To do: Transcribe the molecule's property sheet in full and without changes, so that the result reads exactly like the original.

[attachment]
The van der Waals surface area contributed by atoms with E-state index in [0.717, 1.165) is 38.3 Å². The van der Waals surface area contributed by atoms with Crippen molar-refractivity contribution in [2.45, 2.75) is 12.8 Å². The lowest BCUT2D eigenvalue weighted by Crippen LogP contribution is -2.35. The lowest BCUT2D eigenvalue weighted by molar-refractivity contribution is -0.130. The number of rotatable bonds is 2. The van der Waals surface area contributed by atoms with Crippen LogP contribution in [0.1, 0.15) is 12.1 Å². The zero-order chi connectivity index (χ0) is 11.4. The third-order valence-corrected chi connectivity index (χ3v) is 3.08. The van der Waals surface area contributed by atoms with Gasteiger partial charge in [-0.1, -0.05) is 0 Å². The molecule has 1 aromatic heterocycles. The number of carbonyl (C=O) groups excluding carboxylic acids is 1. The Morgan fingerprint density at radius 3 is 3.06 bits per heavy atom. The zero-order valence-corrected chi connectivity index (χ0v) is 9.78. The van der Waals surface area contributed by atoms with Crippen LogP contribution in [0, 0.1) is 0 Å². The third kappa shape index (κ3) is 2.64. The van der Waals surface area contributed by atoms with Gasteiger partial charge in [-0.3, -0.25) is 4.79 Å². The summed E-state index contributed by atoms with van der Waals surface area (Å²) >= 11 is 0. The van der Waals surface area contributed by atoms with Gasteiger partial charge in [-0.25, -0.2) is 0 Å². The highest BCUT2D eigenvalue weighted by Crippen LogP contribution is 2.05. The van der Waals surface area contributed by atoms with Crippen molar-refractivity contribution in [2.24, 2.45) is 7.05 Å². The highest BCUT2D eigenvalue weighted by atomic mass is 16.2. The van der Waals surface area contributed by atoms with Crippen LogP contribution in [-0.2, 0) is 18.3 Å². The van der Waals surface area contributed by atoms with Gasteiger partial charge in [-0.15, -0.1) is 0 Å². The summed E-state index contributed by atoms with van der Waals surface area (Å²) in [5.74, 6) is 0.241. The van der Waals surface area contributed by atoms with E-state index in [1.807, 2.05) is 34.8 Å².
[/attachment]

The van der Waals surface area contributed by atoms with E-state index in [0.717, 1.165) is 38.3 Å². The van der Waals surface area contributed by atoms with Crippen molar-refractivity contribution in [2.45, 2.75) is 12.8 Å². The lowest BCUT2D eigenvalue weighted by Crippen LogP contribution is -2.35. The lowest BCUT2D eigenvalue weighted by molar-refractivity contribution is -0.130. The number of rotatable bonds is 2. The van der Waals surface area contributed by atoms with Crippen LogP contribution in [0.1, 0.15) is 12.1 Å². The zero-order chi connectivity index (χ0) is 11.4. The third-order valence-corrected chi connectivity index (χ3v) is 3.08. The van der Waals surface area contributed by atoms with Gasteiger partial charge in [-0.1, -0.05) is 0 Å². The molecule has 1 aromatic heterocycles. The number of carbonyl (C=O) groups excluding carboxylic acids is 1. The Morgan fingerprint density at radius 3 is 3.06 bits per heavy atom. The zero-order valence-corrected chi connectivity index (χ0v) is 9.78. The van der Waals surface area contributed by atoms with Crippen LogP contribution in [0, 0.1) is 0 Å². The third kappa shape index (κ3) is 2.64. The van der Waals surface area contributed by atoms with Gasteiger partial charge in [-0.3, -0.25) is 4.79 Å². The summed E-state index contributed by atoms with van der Waals surface area (Å²) >= 11 is 0. The van der Waals surface area contributed by atoms with Gasteiger partial charge in [-0.25, -0.2) is 0 Å². The highest BCUT2D eigenvalue weighted by Crippen LogP contribution is 2.05. The van der Waals surface area contributed by atoms with Crippen molar-refractivity contribution in [2.24, 2.45) is 7.05 Å². The highest BCUT2D eigenvalue weighted by atomic mass is 16.2. The van der Waals surface area contributed by atoms with Crippen LogP contribution in [-0.2, 0) is 18.3 Å². The van der Waals surface area contributed by atoms with Gasteiger partial charge in [-0.15, -0.1) is 0 Å². The summed E-state index contributed by atoms with van der Waals surface area (Å²) in [5.74, 6) is 0.241. The van der Waals surface area contributed by atoms with E-state index in [1.807, 2.05) is 34.8 Å².